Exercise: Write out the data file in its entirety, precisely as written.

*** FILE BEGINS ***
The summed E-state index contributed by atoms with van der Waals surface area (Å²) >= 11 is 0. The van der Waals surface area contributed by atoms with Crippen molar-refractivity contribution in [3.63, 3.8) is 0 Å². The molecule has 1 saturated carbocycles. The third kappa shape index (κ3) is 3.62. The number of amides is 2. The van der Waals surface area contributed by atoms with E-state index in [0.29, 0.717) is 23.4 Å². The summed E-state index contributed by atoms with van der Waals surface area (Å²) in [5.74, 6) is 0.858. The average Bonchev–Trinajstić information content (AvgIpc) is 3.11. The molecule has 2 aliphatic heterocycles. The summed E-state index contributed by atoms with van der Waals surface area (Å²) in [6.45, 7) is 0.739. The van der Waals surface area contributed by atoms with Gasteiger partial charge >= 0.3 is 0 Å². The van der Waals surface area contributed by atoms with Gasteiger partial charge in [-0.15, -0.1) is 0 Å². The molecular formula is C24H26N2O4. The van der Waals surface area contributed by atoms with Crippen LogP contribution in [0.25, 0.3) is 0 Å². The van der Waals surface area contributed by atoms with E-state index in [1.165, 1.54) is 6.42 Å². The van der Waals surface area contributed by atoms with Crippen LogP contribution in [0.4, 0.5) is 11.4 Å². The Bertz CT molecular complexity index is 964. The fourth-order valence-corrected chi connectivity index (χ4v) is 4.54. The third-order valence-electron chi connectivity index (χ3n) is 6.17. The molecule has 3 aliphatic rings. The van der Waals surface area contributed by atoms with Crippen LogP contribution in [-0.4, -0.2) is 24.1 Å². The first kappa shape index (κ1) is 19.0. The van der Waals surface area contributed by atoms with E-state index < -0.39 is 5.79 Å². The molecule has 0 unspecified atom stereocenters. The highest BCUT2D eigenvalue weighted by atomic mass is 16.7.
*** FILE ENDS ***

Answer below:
The summed E-state index contributed by atoms with van der Waals surface area (Å²) >= 11 is 0. The van der Waals surface area contributed by atoms with Crippen molar-refractivity contribution in [3.63, 3.8) is 0 Å². The molecule has 1 saturated carbocycles. The third kappa shape index (κ3) is 3.62. The number of amides is 2. The van der Waals surface area contributed by atoms with E-state index in [0.29, 0.717) is 23.4 Å². The summed E-state index contributed by atoms with van der Waals surface area (Å²) in [5.74, 6) is 0.858. The average Bonchev–Trinajstić information content (AvgIpc) is 3.11. The molecule has 2 aliphatic heterocycles. The summed E-state index contributed by atoms with van der Waals surface area (Å²) in [6.45, 7) is 0.739. The van der Waals surface area contributed by atoms with Gasteiger partial charge >= 0.3 is 0 Å². The van der Waals surface area contributed by atoms with Gasteiger partial charge in [-0.15, -0.1) is 0 Å². The molecular formula is C24H26N2O4. The van der Waals surface area contributed by atoms with Crippen LogP contribution in [0.25, 0.3) is 0 Å². The van der Waals surface area contributed by atoms with E-state index in [1.165, 1.54) is 6.42 Å². The van der Waals surface area contributed by atoms with Crippen LogP contribution in [0.4, 0.5) is 11.4 Å². The Bertz CT molecular complexity index is 964. The fourth-order valence-corrected chi connectivity index (χ4v) is 4.54. The third-order valence-electron chi connectivity index (χ3n) is 6.17. The molecule has 3 aliphatic rings. The van der Waals surface area contributed by atoms with Crippen LogP contribution in [-0.4, -0.2) is 24.1 Å². The first kappa shape index (κ1) is 19.0. The van der Waals surface area contributed by atoms with E-state index < -0.39 is 5.79 Å². The molecule has 0 unspecified atom stereocenters. The highest BCUT2D eigenvalue weighted by atomic mass is 16.7.